Agencies

[Federal Register Volume 72, Number 248 (Friday, December 28, 2007)]
[Proposed Rules]
[Pages 73700-73708]
From the Federal Register Online via the Government Printing Office [www.gpo.gov]
[FR Doc No: E7-25231]



[[Page 73700]]

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ENVIRONMENTAL PROTECTION AGENCY

40 CFR Parts 302 and 355

[EPA-HQ-SFUND-2007-0469; FRL-8511-4]
RIN 2050-AG37


CERCLA/EPCRA Administrative Reporting Exemption for Air Releases 
of Hazardous Substances From Animal Waste

AGENCY: Environmental Protection Agency (EPA).

ACTION: Proposed rule.

-----------------------------------------------------------------------

SUMMARY: This notice of proposed rulemaking provides notice of, and 
requests comments, including any relevant data, on a proposed 
administrative reporting exemption from particular notification 
requirements under the Comprehensive Environmental Response, 
Compensation, and Liability Act of 1980, as amended, and the Emergency 
Planning and Community Right-to-Know Act, also known as Title III of 
the Superfund Amendments and Reauthorization Act. Specifically, the 
proposed administrative reporting exemption applies to releases of 
hazardous substances to the air where the source of those hazardous 
substances is animal waste at farms. Nothing in this proposed rule, 
however, would change the notification requirements if hazardous 
substances are released to the air from any other source other than 
animal waste at farms (i.e., ammonia tanks), as well as releases of any 
hazardous substances from animal waste to any other environmental 
media, (i.e., soil, ground water, surface water) when the release of 
those hazardous substances is at or above its reportable quantity per 
24 hours. This administrative reporting exemption is protective of 
human health and the environment and consistent with the Agency's goal 
to reduce reporting burden where there would likely be no Federal, 
state or local emergency response to such release reports. Eliminating 
such reporting will allow emergency response officials to better focus 
on releases where the Agency is more likely to take a response action.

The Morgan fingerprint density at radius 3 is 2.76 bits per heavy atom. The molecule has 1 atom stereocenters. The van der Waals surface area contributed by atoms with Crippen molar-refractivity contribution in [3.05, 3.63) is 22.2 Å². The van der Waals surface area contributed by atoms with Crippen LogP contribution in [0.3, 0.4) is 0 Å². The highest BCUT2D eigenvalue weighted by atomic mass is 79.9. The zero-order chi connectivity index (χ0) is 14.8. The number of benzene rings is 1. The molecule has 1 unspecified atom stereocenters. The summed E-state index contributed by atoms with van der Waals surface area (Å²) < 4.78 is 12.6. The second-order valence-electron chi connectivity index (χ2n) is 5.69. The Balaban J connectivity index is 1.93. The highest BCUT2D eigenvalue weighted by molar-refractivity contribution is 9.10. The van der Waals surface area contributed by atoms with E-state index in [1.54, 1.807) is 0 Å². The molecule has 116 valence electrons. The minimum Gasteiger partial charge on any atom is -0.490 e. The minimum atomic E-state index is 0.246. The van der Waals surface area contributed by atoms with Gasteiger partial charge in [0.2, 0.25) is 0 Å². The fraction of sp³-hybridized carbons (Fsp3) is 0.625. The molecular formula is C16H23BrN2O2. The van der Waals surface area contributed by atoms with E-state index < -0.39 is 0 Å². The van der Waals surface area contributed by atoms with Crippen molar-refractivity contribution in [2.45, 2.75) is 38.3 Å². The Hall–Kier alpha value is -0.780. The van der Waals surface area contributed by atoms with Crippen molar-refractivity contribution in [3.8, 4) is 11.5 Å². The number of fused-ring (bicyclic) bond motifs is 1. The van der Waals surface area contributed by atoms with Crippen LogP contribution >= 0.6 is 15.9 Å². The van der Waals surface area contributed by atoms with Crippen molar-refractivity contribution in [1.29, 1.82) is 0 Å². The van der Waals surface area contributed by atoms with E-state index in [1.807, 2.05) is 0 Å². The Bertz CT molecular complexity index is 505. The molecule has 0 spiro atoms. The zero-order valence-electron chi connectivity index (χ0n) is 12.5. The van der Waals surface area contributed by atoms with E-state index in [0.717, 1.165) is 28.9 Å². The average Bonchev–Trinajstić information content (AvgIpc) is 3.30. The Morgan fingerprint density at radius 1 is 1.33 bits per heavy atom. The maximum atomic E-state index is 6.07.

Finally, in proposing this administrative reporting exemption from the 
notification requirements under the Comprehensive Environmental 
Response, Compensation, and Liability Act, section 103(a) and the 
Emergency Planning and Community Right to Know Act, section 304, EPA is 
not proposing to limit any of its authorities under CERCLA sections 104 
(response authorities), 106 (abatement actions), 107 (liability), or 
any other provisions of the Comprehensive Emergency Response, 
Compensation, and Liability Act or the Emergency Planning and Community 
Right to Know Act in this rulemaking.

DATES: Comments must be received on or before March 27, 2008.

ADDRESSES: Submit your comments, identified by Docket ID No. EPA-HQ-
SFUND-2007-0469, by one of the following methods:
     www.regulations.gov: Follow the on-line instructions for 
submitting comments.
     E-mail: superfund.docket@epa.gov.
     Fax: (202) 566-9744.
     Mail: Superfund Docket, Environmental Protection Agency, 
Mail code: [2822T], 1200 Pennsylvania Ave., NW., Washington, DC 20460.
     Hand Delivery: EPA West, Room 3334, 1301 Constitution 
Ave., NW., Washington, DC. Such deliveries are only accepted during the 
Docket's normal hours of operation, and special arrangements should be 
made for deliveries of boxed information.
    Instructions: Direct your comments to Docket ID No. EPA-HQ-SFUND-
2007-0469. EPA's policy is that all comments received will be included 
in the public docket without change and may be made available online at 
www.regulations.gov, including any personal information provided, 
unless the comment includes information claimed to be Confidential 
Business Information (CBI) or other information whose disclosure is 
restricted by statute. Do not submit information that you consider to 
be CBI or otherwise protected through www.regulations.gov or e-mail. 
The www.regulations.gov Web site is an ``anonymous access'' system, 
which means EPA will not know your identity or contact information 
unless you provide it in the body of your comment. If you send an e-
mail comment directly to EPA without going through www.regulations.gov, 
your e-mail address will be automatically captured and included as part 
of the comment that is placed in the public docket and made available